Both the AFI and army reg say to salute officers of friendly foreign nations (referring to when to render a salute to a foreign officer). While NK isn't exactly a "friendly nation," in this case, it was a friendly visit, meant to come to mutually agreeable terms and develop a path ahead for a peaceful relationship. Because it was a "friendly" meeting between two heads of state trying to forge a peaceful future, the NK general rendered a salute to Trump, out of respect/custom/courtesy. Returning a salute is a standard, respectful gesture. NOT returning a salute is disrespectful. Trump didn't go over there to disrespect NK. He went over there to get shit done in a peaceful and respectful way. 

I don't believe the President is beholden to AFIs or Army regs. He's a damn civilian.

 

Heads of State do not salute or return salutes from foreign military. 

1. General salutes then offers handshake.

2. HoS nods then accepts handshake.

 

Also, wtf do you think a bow is? It's a display of respect.

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Just now, Vertigo said:

I don't believe the President is beholden to AFIs or Army regs. He's a damn civilian.

 

Heads of State do not salute or return salutes from foreign military. 

1. General salutes then offers handshake.

2. HoS nods then accepts handshake.

 

Also, wtf do you think a bow is? It's a display of respect.

The president isn't beholden to shit. He can do whatever he wants. As the CiCs, it is their prerogative to make the choice whether or not to return salutes. But since Reagan, presidents have returned salutes from those who salute them, out of respect, since not returning a salute is typically thought of as a sign of disrespect.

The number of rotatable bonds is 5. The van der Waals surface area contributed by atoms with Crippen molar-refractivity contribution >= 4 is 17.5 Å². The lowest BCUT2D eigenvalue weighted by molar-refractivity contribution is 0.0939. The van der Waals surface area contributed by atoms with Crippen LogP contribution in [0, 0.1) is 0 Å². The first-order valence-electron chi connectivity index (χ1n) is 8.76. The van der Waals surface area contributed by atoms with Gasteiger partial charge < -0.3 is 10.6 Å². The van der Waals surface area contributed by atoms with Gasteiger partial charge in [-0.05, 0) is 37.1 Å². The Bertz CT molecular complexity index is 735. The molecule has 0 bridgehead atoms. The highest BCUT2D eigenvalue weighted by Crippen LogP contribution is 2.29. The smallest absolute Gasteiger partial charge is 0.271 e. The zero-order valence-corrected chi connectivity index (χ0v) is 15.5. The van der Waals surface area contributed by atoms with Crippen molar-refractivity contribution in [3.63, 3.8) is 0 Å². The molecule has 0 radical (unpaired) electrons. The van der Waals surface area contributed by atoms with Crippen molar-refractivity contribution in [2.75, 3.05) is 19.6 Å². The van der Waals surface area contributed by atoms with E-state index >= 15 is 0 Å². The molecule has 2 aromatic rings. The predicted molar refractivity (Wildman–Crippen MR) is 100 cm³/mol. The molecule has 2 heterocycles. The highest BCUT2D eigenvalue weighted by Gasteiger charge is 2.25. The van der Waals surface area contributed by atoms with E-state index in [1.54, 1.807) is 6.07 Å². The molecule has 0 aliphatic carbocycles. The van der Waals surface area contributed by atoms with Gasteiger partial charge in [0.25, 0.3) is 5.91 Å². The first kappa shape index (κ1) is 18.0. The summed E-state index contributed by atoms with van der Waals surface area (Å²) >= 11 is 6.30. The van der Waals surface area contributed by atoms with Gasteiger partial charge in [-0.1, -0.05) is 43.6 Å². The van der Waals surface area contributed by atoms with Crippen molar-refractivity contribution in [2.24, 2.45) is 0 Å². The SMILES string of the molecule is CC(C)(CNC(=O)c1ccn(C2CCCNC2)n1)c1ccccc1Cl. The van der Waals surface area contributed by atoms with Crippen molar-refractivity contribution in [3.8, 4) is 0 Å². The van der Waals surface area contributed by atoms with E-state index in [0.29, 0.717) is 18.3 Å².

A bow is a sign of submission and not a military custom or courtesy. Big difference. Furthermore, obama initiated a bow, he didn't do it as a response to being bowed to. He initiated a bow to a king who then just shook his hand. 

Do you seriously not see the difference here, or are you trying to push an agenda?

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2 hours ago, HeloDude said:

By your logic/scenario above, cars shouldn't be able to drive faster than 40 mph since people have died in car accidents driving faster than 40.  Or does "mitigating potential risk" not also work in your own given scenario?

Maybe I was obscure in my example. As it relates to global warming making the argument that science hasn’t proven human Co2 production (speed) is causing global warming (accident) there does seem to be a pretty substantial correlation.  Dial back the Co2 production (speed) and we may prevent or minimize the effects of global warming (accident).   

 

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8 minutes ago, Snooter said:

Maybe I was obscure in my example. As it relates to global warming making the argument that science hasn’t proven human Co2 production (speed) is causing global warming (accident) there does seem to be a pretty substantial correlation.  Dial back the Co2 production (speed) and we may prevent or minimize the effects of global warming (accident).